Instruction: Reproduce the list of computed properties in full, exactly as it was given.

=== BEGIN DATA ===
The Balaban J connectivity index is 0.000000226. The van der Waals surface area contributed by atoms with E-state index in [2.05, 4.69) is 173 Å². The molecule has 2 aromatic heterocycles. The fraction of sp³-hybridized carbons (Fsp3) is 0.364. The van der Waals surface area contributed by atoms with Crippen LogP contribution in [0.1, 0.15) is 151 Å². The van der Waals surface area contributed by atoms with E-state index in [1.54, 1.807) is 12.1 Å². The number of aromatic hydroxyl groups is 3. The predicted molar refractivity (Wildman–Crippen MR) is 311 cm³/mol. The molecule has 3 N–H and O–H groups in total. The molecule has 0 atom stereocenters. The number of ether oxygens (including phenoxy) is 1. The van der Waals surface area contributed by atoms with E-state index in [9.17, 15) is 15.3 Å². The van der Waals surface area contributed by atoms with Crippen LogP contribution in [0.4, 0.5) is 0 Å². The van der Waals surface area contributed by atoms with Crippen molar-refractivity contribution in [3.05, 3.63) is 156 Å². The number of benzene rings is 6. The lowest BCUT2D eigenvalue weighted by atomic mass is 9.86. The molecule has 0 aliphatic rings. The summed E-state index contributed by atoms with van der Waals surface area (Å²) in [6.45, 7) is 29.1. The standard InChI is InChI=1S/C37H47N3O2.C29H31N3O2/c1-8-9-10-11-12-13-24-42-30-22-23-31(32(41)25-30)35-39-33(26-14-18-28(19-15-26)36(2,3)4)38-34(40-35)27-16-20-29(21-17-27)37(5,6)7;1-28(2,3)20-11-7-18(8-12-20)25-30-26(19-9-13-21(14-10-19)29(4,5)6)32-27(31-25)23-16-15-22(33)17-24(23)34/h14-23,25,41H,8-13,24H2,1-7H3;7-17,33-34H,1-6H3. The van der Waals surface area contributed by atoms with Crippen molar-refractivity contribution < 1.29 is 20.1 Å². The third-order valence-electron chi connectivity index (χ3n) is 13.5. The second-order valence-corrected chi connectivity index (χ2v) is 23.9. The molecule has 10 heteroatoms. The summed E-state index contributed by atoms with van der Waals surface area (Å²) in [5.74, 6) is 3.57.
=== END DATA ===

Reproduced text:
The Balaban J connectivity index is 0.000000226. The van der Waals surface area contributed by atoms with E-state index in [2.05, 4.69) is 173 Å². The molecule has 2 aromatic heterocycles. The fraction of sp³-hybridized carbons (Fsp3) is 0.364. The van der Waals surface area contributed by atoms with Crippen LogP contribution in [0.1, 0.15) is 151 Å². The van der Waals surface area contributed by atoms with E-state index in [1.54, 1.807) is 12.1 Å². The number of aromatic hydroxyl groups is 3. The predicted molar refractivity (Wildman–Crippen MR) is 311 cm³/mol. The molecule has 3 N–H and O–H groups in total. The molecule has 0 atom stereocenters. The number of ether oxygens (including phenoxy) is 1. The van der Waals surface area contributed by atoms with E-state index in [9.17, 15) is 15.3 Å². The van der Waals surface area contributed by atoms with Crippen LogP contribution in [0.4, 0.5) is 0 Å². The van der Waals surface area contributed by atoms with Crippen molar-refractivity contribution in [3.05, 3.63) is 156 Å². The number of benzene rings is 6. The lowest BCUT2D eigenvalue weighted by atomic mass is 9.86. The molecule has 0 aliphatic rings. The summed E-state index contributed by atoms with van der Waals surface area (Å²) in [6.45, 7) is 29.1. The standard InChI is InChI=1S/C37H47N3O2.C29H31N3O2/c1-8-9-10-11-12-13-24-42-30-22-23-31(32(41)25-30)35-39-33(26-14-18-28(19-15-26)36(2,3)4)38-34(40-35)27-16-20-29(21-17-27)37(5,6)7;1-28(2,3)20-11-7-18(8-12-20)25-30-26(19-9-13-21(14-10-19)29(4,5)6)32-27(31-25)23-16-15-22(33)17-24(23)34/h14-23,25,41H,8-13,24H2,1-7H3;7-17,33-34H,1-6H3. The van der Waals surface area contributed by atoms with Crippen molar-refractivity contribution < 1.29 is 20.1 Å². The third-order valence-electron chi connectivity index (χ3n) is 13.5. The second-order valence-corrected chi connectivity index (χ2v) is 23.9. The molecule has 10 heteroatoms. The summed E-state index contributed by atoms with van der Waals surface area (Å²) in [5.74, 6) is 3.57.